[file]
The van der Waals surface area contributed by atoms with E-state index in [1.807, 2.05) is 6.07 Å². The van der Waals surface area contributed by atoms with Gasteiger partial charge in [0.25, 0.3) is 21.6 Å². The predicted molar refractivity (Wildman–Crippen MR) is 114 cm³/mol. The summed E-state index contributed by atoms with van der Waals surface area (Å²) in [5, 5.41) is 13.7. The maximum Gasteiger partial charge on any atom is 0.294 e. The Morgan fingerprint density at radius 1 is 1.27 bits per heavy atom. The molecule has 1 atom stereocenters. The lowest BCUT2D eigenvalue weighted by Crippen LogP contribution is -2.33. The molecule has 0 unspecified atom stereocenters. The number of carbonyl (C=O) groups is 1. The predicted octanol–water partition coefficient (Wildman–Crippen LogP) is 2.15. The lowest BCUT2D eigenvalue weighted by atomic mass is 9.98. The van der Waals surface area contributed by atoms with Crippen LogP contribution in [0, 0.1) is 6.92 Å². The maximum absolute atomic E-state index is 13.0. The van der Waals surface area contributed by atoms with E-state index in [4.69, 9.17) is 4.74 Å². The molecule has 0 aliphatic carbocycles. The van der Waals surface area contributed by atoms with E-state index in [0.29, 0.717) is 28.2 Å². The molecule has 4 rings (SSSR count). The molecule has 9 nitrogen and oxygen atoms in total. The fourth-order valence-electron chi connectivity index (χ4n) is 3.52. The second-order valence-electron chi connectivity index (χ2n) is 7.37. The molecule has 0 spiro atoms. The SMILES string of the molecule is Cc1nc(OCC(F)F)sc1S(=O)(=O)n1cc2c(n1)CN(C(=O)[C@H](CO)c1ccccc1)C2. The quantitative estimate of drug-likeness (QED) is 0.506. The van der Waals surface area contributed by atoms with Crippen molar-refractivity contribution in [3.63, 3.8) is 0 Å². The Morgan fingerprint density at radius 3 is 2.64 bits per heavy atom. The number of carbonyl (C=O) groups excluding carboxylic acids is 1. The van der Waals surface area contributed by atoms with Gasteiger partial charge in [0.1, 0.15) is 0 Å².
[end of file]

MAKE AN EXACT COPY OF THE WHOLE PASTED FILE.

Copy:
The van der Waals surface area contributed by atoms with E-state index in [1.807, 2.05) is 6.07 Å². The van der Waals surface area contributed by atoms with Gasteiger partial charge in [0.25, 0.3) is 21.6 Å². The predicted molar refractivity (Wildman–Crippen MR) is 114 cm³/mol. The summed E-state index contributed by atoms with van der Waals surface area (Å²) in [5, 5.41) is 13.7. The maximum Gasteiger partial charge on any atom is 0.294 e. The Morgan fingerprint density at radius 1 is 1.27 bits per heavy atom. The molecule has 1 atom stereocenters. The lowest BCUT2D eigenvalue weighted by Crippen LogP contribution is -2.33. The molecule has 0 unspecified atom stereocenters. The number of carbonyl (C=O) groups is 1. The predicted octanol–water partition coefficient (Wildman–Crippen LogP) is 2.15. The lowest BCUT2D eigenvalue weighted by atomic mass is 9.98. The van der Waals surface area contributed by atoms with Crippen LogP contribution in [0, 0.1) is 6.92 Å². The maximum absolute atomic E-state index is 13.0. The van der Waals surface area contributed by atoms with E-state index in [4.69, 9.17) is 4.74 Å². The molecule has 0 aliphatic carbocycles. The van der Waals surface area contributed by atoms with E-state index in [0.29, 0.717) is 28.2 Å². The molecule has 4 rings (SSSR count). The molecule has 9 nitrogen and oxygen atoms in total. The fourth-order valence-electron chi connectivity index (χ4n) is 3.52. The second-order valence-electron chi connectivity index (χ2n) is 7.37. The molecule has 0 spiro atoms. The SMILES string of the molecule is Cc1nc(OCC(F)F)sc1S(=O)(=O)n1cc2c(n1)CN(C(=O)[C@H](CO)c1ccccc1)C2. The quantitative estimate of drug-likeness (QED) is 0.506. The van der Waals surface area contributed by atoms with Crippen molar-refractivity contribution in [3.63, 3.8) is 0 Å². The Morgan fingerprint density at radius 3 is 2.64 bits per heavy atom. The number of carbonyl (C=O) groups excluding carboxylic acids is 1. The van der Waals surface area contributed by atoms with Gasteiger partial charge in [0.1, 0.15) is 0 Å².